HCB at the MoMA in NYC

I don’t usually say to myself, “Gee, I wish I could go to New York City.” I’m more likely to sit back and thank God that I’m here in Texas. But today I’m wishing I could hop a plane to NYC, having just learned about the MoMA’s new show featuring the works of Henri Cartier-Bresson.


The link provides a slideshow with a generous sample of images. 

HCB (as he so often referred to by photographers) is the Picasso of photography in the first half of the twentieth century—that is, the dominant figure, the genius everybody who knows even a little about photography thinks of first when trying to think of a “great” photographer. 

And genius he surely was. Like all of the great photographers I really admire, Cartier-Bresson inspires me to admire his eye and his imagination rather than his technical prowess. I don’t ask myself, “What f-stop did he use for this photo?” Instead I ask myself, “How did he manage to put himself in position to photograph this extraordinary moment? How did he see it coming? If he arranged it, how was he able to imagine this image—and how did he manage to make it look so totally spontaneous?”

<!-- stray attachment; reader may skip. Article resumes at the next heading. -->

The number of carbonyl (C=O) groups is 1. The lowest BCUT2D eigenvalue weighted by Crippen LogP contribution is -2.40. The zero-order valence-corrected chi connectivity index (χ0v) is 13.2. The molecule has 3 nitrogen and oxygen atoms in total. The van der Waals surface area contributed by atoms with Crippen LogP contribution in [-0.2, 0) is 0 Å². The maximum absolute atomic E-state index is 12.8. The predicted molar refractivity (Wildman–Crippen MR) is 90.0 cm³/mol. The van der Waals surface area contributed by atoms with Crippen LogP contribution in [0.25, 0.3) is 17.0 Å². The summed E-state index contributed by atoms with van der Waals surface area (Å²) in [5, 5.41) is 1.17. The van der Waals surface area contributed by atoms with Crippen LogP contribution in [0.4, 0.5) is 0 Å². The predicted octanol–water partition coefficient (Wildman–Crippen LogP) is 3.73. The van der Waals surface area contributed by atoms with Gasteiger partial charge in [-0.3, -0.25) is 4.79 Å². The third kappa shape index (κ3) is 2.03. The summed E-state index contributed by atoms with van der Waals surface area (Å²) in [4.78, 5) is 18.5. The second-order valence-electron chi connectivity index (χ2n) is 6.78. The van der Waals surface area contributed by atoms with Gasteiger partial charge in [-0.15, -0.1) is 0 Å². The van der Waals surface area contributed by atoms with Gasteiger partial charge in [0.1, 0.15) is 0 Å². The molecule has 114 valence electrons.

Occasionally, I put myself in a great spot on purpose, and I’m excited (and a little proud of myself) when I do it. I was proud to have hauled my butt out of bed to photograph the lake in the deep fog, and later, in the middle of the blizzard of February 11 (2010). I had the lake to myself, by and large, and I did get some nice photos as a reward. 

But photographing the lake in a snowstorm is relatively easy—and obvious. Just wait for a snowstorm, then go out with a camera. What’s amazing about Cartier-Bresson’s images is that they almost always involve people. And people are less easily managed than landscapes. Consider this great image:

Henri Cartier-Bresson: Hyères, France, 1932.
Photo linked from the history of photography blog of Jeff Curto, College of DuPage.

I can imagine myself being fascinated by this staircase, if I somehow managed to put myself at the top of it. But to get the cyclist into the photo, well, of course it seems obvious in retrospect, but trust me, it wasn’t. And to get the cyclist going in that direction, and to capture the cyclist in exactly that position—that’s perfection or pretty close.


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